He continued, "Many clean occurrence retrocession programs were renewed flat to up 10 percent. Global and Lloyd's direct and facultative (D&F) catastrophe covers were less affected by 2018 losses and, after strong increases at last year's [January 1] renewal, rate changes in 2019 were typically down 2.5 percent to down 7.5 percent on a risk-adjusted basis."
In its analysis, JLT Re found that spillover into the primary property-catastrophe reinsurance market was limited, possibly reflecting the relatively modest amount of loss-affected business up for renewal at January 1. Figure 1 shows that JLT Re's Risk-Adjusted Global Property-Catastrophe Reinsurance Rate-on-Line (ROL) Index fell by 1.2 percent at January 1, after increasing by 4.8 percent at January 1, 2018. This year's modest decline leaves the index below levels recorded in 2016. Indeed, the cost of property protection remains competitive with global property-catastrophe pricing, approximately 30 percent below 2013 levels.
Ed Hochberg, CEO, JLT Re in North America, said, "Despite another active catastrophe year in the United States, property-catastrophe rate changes were modest at [January 1]. Loss-free layers saw relatively muted movements, typically falling within a range of flat to down 5 percent."
He continued, "Strongly performing accounts renewed towards the lower end of this range as [cedants] argued (often successfully) that another clean year merited risk-adjusted decreases in 2019. Loss-impacted layers generally saw price rises, but outcomes varied depending on losses, geographies, exposures, and relationships."
Figure 1 below shows JLT Re's Risk-Adjusted Global Property-Catastrophe ROL Index—1992 to 2019. JLT Re's ROL index is risk-adjusted, meaning changes to exposures, as well as premiums, are incorporated.
(Source: JLT Re)
JLT Re's analysis found that sizable losses also occurred outside the United States in 2018, not least in Japan, but rate movements in Asia Pacific at January 1 generally saw single-digit reductions due to relatively benign loss activity in the territories that renewed on this date. Pricing pressures were negligible even in the few Asian markets that did sustain losses in 2018 (e.g., China with Typhoon Mangkhut and Indonesia with the Lombok earthquake). Another quiet loss year in Europe generally saw programs renew flat to moderately down on a risk-adjusted basis, according to JLT Re.
The JLT Re analysis found that another major theme to emerge from the January 1 renewal was a more challenging environment in the casualty reinsurance market.
Keith Harrison, CEO UK & Europe, JLT Re, said, "A combination of increased severity, social inflation, and instances of adverse reserve development has seen reinsurance margins squeezed in a number of casualty lines."
He continued, "This led to more cautious risk appetites, downward pressure on ceding commissions, and some upward pressure on reinsurance rates. Specifically, commercial auto, professional liability, medical malpractice, per person workers compensation, and umbrella/excess casualty all experienced more challenging renewals than in recent years."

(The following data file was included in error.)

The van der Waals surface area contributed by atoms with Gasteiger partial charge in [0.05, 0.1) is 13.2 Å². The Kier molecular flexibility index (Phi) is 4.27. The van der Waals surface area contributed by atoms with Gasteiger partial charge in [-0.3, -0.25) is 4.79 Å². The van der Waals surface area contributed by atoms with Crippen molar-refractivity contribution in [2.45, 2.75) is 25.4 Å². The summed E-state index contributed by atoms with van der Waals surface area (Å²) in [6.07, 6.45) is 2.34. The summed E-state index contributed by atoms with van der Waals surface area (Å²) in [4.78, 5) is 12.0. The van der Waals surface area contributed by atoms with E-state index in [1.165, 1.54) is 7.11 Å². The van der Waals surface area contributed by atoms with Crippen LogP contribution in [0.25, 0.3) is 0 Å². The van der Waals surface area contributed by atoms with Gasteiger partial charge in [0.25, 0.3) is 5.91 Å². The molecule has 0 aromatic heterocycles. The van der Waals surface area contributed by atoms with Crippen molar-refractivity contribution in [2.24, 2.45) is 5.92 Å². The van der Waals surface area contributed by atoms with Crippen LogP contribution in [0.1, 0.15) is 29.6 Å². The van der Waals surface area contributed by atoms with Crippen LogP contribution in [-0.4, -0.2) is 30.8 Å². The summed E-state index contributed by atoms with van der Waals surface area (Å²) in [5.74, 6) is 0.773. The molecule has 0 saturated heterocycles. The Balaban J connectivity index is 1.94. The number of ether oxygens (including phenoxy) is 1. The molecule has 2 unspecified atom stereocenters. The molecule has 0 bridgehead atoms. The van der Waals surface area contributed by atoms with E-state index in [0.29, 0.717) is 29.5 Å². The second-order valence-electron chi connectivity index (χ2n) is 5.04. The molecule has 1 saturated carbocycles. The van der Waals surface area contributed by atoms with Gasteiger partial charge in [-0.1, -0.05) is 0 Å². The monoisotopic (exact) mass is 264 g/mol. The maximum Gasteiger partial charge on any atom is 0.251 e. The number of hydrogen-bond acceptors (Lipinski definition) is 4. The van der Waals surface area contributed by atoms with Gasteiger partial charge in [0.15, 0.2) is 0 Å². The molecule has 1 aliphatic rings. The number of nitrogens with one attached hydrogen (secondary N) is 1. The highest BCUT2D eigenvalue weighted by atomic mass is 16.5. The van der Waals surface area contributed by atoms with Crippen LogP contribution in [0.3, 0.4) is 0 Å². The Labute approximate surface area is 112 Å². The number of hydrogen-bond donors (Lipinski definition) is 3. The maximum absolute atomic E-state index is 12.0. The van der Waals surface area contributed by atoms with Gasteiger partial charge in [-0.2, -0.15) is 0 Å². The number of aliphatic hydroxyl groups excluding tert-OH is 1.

JLT Re found that mounting pressures were also evident for global casualty as loss-free programs renewed close to expiring levels while moderate increases were observed for loss-affected accounts. Similarly to 2018, these outcomes were often accompanied by lower ceding commissions, particularly for loss-affected programs.
The analysis revealed that the specialty market typically saw strong levels of capacity offset any upward pricing pressures that came from successive years of rate decreases and rising loss trends. Most programs were broadly flat or slightly reduced in cash terms, which generally led to risk-adjusted outcomes ranging from flat to down double-digits. Results continue to be strong, despite the attrition fueled by certain large risk losses affecting the market in the second half of 2018.
David Flandro, Global Head of Analytics, JLT Re, said, "Sustained capital inflows have offset mounting pricing pressures to bring relative stability to the reinsurance market over the last several years. Record levels of dedicated sector capital at year-end 2018 once again helped ensure continued, plentiful capacity across most lines at [January 1]."
He continued, "A small portion of excess sector capital was nevertheless absorbed in 2018 by sizable insured catastrophe losses in the second half of year, a reduction in third-party deployable capital, higher demand for reinsurance, and a renewed focus on underwriting discipline, as shown, for example, by reduced stamp capacity and higher capital requirements at Lloyd's."
Figure 2 below shows Dedicated Reinsurance Sector Capital and Gross Written Premiums—1998 to year-end 2018.
(Source: JLT Re)
JLT Re said that, significantly, its early analysis indicates that alternative capital growth in 2018 abated for the first time since the global financial crisis. This is consistent with the tightening observed in the retrocession market as some investors pulled back allocations due to what were perceived as disappointing returns throughout the year, continued loss creep from Hurricane Irma, and another series of costly catastrophe losses in 2018.
That said, JLT Re stressed that strong competition at January 1 ensured that capacity was only pared back in areas where major losses occurred or where return hurdles were not met.
JLT Re also asserted that this is a market which has clearly matured since the days when large catastrophes created massive price volatility. The reinsurance sector today remains exceptionally well capitalized, even at a time of macroeconomic change and unprecedented catastrophe loss activity.
Mr. Flandro concluded, "Loss experiences and the macroeconomic environment will play an important role in shaping the reinsurance market in 2019. Another large-loss year could test the limits of carriers' capital resilience, as well as investors' appetite for reinsurance at a time of capital market volatility.
"[Insurers'] balance sheets could also come under additional strain as the economic cycle shows signs of shifting for the first time since the immediate aftermath of the financial crisis. Reserving trends and asset leverage remain key sector drivers. After a prolonged period of low yields and disinflation, the specter of sudden movements in interest rates and asset prices bring important supply implications.”
To receive a copy of JLT Re's prospective market report, contact Isabella Gaster, head of communications and marketing at JLT Re.
January 03, 2019